[/quote]Do you mean, O Sensei represented a different spirituality or philosophy? Or do you think he was the first one to integrate spirituality and philosophy into the martial ways?
If he was just different, what do you think did he change? And can you verify this (I mean to yourself, your understanding) when comparing his meanings with the spirituality /philosohy of other teachers of budo?
I don't think he represented a 'different' spirituality but that he did represent spirituality.
He certainly wasn't the first person to integrate spirituality into a martial art in fact I would say all martial arts origins are indeed spiritual disciplines. (That's my opinion)
I don't think he was just 'different' as I believe he was a bit exceptional. He changed the whole purpose of what he was previously doing. Thus he worked on changing subtly the techniques to fit his new way, philosophy, spirituality.
Prior to this the aim was to win, to kill, to dominate, to win, to defeat, to overpower etc. Now it was to harmonize, to approach with the spirit of loving protection, to be at one with the universe and thus through non-resistance have no enemy even within self.
A much greater discipline.
On understanding this view then we can see that 'entering' in Aikido takes on a different meaning. Why are you entering? You are entering in order to Be With rather than to avoid or do something to. Just one example of the change which comes about through the spirit of loving protection.
Then you may see that tai sabaki is in fact just another way of entering in order to be with, to share, to blend. It is entering on a curve into the circular space of the 'opponent' in order to join and be the centre of the joint space. Being as one. So this is part of my understanding which comes from those spiritual principles.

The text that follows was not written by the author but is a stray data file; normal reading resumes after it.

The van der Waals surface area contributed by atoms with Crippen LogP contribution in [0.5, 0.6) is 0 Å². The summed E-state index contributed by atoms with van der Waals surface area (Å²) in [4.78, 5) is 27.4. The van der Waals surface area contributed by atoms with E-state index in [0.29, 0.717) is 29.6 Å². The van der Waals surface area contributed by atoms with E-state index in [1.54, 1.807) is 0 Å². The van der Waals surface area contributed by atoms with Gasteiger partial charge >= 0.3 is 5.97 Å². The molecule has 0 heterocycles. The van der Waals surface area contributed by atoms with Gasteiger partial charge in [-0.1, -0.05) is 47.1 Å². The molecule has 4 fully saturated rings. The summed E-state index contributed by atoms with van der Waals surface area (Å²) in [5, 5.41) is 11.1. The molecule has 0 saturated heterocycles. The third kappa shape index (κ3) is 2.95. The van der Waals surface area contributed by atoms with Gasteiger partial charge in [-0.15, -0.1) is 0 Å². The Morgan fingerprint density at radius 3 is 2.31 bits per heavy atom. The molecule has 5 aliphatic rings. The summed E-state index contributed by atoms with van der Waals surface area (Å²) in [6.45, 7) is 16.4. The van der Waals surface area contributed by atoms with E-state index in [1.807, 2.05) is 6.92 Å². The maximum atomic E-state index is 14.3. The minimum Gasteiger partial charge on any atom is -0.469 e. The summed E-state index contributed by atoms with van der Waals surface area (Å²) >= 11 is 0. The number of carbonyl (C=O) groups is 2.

If by verifying the spirituality you mean quotes then:
'Aikido is ai (love). You make this great love of the universe your heart, and then you make your own mission the protection and love of all things. To accomplish these things must be the true budo. True budo means to win over yourself and eliminate the fighting heart of the enemy... No, it is a way to absolute self perfection in which the very enemy is eliminated. The technique of Aiki is asctic training and a way through which you reach a state of unification of body and spirit by realization of the principle of heaven.'
O'Sensei "The Aiki Path is Infinite"
'He was trying to teach us to rid ourselves of the desire to fight to win over an opponent- to replace it with the desire to bring forth harmony and peace. Aikido is the budo of love.'[quote] Hikitsuchi Sensei.
'Before the war the purpose of waza was to kill the attacker; we practised like that. After the war he urged us not to attack opponents or to think of defeating them. 'If you do that' he said 'it will be the same as before. I have changed how we do everything.'
O'Sensei told us that we must give our opponents joy. To do this, he said, we must become able immediately to see, sense,and lead their Ki.'......
This method of practice was the opposite of what it had been.[quote] Hikitsuchi Sensei.
Thus I say that an attacker is already devoid of his true nature, already out of alignment with his true self and the universe, already operating from a disunited spirit mind body and so Aikido is the way to restoration which must come first in order to bring about harmony and joy. Now that's quite a discipline. That's quite a budo, far different from the budo of most martial arts and the budo of fighting or competition.